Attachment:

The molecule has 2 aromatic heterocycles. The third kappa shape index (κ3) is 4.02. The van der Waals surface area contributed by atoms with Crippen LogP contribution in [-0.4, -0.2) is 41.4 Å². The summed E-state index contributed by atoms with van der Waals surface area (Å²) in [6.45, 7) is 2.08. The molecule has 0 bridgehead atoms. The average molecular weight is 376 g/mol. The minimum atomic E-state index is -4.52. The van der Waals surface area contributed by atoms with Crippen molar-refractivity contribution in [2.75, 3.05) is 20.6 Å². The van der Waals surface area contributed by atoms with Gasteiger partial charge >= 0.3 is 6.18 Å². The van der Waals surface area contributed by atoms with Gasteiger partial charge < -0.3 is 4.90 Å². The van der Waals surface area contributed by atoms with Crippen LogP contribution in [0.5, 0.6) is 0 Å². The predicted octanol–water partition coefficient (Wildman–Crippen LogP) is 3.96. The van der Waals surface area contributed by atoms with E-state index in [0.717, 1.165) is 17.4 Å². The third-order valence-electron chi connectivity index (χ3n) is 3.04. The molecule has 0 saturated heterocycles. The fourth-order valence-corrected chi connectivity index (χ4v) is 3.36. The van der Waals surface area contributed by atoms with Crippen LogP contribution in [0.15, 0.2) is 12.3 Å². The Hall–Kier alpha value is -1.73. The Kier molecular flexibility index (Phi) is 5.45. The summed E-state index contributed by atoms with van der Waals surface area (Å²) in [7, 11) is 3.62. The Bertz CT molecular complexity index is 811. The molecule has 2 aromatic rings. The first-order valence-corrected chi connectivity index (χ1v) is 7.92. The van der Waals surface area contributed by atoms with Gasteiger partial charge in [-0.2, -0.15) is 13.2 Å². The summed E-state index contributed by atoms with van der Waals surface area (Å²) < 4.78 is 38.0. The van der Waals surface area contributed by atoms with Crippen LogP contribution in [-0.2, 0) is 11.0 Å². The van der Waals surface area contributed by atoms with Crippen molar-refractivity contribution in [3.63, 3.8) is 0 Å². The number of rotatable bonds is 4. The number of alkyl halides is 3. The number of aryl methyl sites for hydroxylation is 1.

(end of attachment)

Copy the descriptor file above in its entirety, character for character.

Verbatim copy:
The molecule has 2 aromatic heterocycles. The third kappa shape index (κ3) is 4.02. The van der Waals surface area contributed by atoms with Crippen LogP contribution in [-0.4, -0.2) is 41.4 Å². The summed E-state index contributed by atoms with van der Waals surface area (Å²) in [6.45, 7) is 2.08. The molecule has 0 bridgehead atoms. The average molecular weight is 376 g/mol. The minimum atomic E-state index is -4.52. The van der Waals surface area contributed by atoms with Crippen molar-refractivity contribution in [2.75, 3.05) is 20.6 Å². The van der Waals surface area contributed by atoms with Gasteiger partial charge >= 0.3 is 6.18 Å². The van der Waals surface area contributed by atoms with Gasteiger partial charge < -0.3 is 4.90 Å². The van der Waals surface area contributed by atoms with Crippen LogP contribution in [0.5, 0.6) is 0 Å². The predicted octanol–water partition coefficient (Wildman–Crippen LogP) is 3.96. The van der Waals surface area contributed by atoms with E-state index in [0.717, 1.165) is 17.4 Å². The third-order valence-electron chi connectivity index (χ3n) is 3.04. The molecule has 0 saturated heterocycles. The fourth-order valence-corrected chi connectivity index (χ4v) is 3.36. The van der Waals surface area contributed by atoms with Crippen LogP contribution in [0.15, 0.2) is 12.3 Å². The Hall–Kier alpha value is -1.73. The Kier molecular flexibility index (Phi) is 5.45. The summed E-state index contributed by atoms with van der Waals surface area (Å²) in [7, 11) is 3.62. The Bertz CT molecular complexity index is 811. The molecule has 2 aromatic rings. The first-order valence-corrected chi connectivity index (χ1v) is 7.92. The van der Waals surface area contributed by atoms with Gasteiger partial charge in [-0.2, -0.15) is 13.2 Å². The summed E-state index contributed by atoms with van der Waals surface area (Å²) < 4.78 is 38.0. The van der Waals surface area contributed by atoms with Crippen LogP contribution in [-0.2, 0) is 11.0 Å². The van der Waals surface area contributed by atoms with Crippen molar-refractivity contribution in [3.63, 3.8) is 0 Å². The number of rotatable bonds is 4. The number of alkyl halides is 3. The number of aryl methyl sites for hydroxylation is 1.